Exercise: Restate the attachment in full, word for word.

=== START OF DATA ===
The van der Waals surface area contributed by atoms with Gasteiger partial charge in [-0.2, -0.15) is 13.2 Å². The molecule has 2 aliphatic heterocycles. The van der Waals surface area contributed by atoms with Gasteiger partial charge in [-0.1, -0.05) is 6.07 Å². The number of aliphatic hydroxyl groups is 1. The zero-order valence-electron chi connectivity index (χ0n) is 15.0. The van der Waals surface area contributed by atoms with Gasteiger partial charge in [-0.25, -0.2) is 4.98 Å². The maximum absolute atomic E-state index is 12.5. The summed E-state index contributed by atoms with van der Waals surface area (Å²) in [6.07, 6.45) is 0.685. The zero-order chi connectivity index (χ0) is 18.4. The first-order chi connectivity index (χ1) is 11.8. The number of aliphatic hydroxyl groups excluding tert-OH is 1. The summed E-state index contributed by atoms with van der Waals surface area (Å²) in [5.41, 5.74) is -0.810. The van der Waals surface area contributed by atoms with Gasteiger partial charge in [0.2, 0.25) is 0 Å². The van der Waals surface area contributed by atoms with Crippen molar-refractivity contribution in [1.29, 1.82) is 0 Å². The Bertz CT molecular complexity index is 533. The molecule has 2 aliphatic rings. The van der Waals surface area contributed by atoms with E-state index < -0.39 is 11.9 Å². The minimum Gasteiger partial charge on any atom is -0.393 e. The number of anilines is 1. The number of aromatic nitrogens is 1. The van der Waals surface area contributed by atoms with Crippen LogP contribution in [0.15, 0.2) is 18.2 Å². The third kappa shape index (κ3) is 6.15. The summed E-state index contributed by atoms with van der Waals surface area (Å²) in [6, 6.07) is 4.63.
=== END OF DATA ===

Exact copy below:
The van der Waals surface area contributed by atoms with Gasteiger partial charge in [-0.2, -0.15) is 13.2 Å². The molecule has 2 aliphatic heterocycles. The van der Waals surface area contributed by atoms with Gasteiger partial charge in [-0.1, -0.05) is 6.07 Å². The number of aliphatic hydroxyl groups is 1. The zero-order valence-electron chi connectivity index (χ0n) is 15.0. The van der Waals surface area contributed by atoms with Gasteiger partial charge in [-0.25, -0.2) is 4.98 Å². The maximum absolute atomic E-state index is 12.5. The summed E-state index contributed by atoms with van der Waals surface area (Å²) in [6.07, 6.45) is 0.685. The zero-order chi connectivity index (χ0) is 18.4. The first-order chi connectivity index (χ1) is 11.8. The number of aliphatic hydroxyl groups excluding tert-OH is 1. The summed E-state index contributed by atoms with van der Waals surface area (Å²) in [5.41, 5.74) is -0.810. The van der Waals surface area contributed by atoms with Gasteiger partial charge in [0.2, 0.25) is 0 Å². The van der Waals surface area contributed by atoms with Crippen molar-refractivity contribution in [1.29, 1.82) is 0 Å². The Bertz CT molecular complexity index is 533. The molecule has 2 aliphatic rings. The van der Waals surface area contributed by atoms with E-state index < -0.39 is 11.9 Å². The minimum Gasteiger partial charge on any atom is -0.393 e. The number of anilines is 1. The number of aromatic nitrogens is 1. The van der Waals surface area contributed by atoms with Crippen LogP contribution in [0.15, 0.2) is 18.2 Å². The third kappa shape index (κ3) is 6.15. The summed E-state index contributed by atoms with van der Waals surface area (Å²) in [6, 6.07) is 4.63.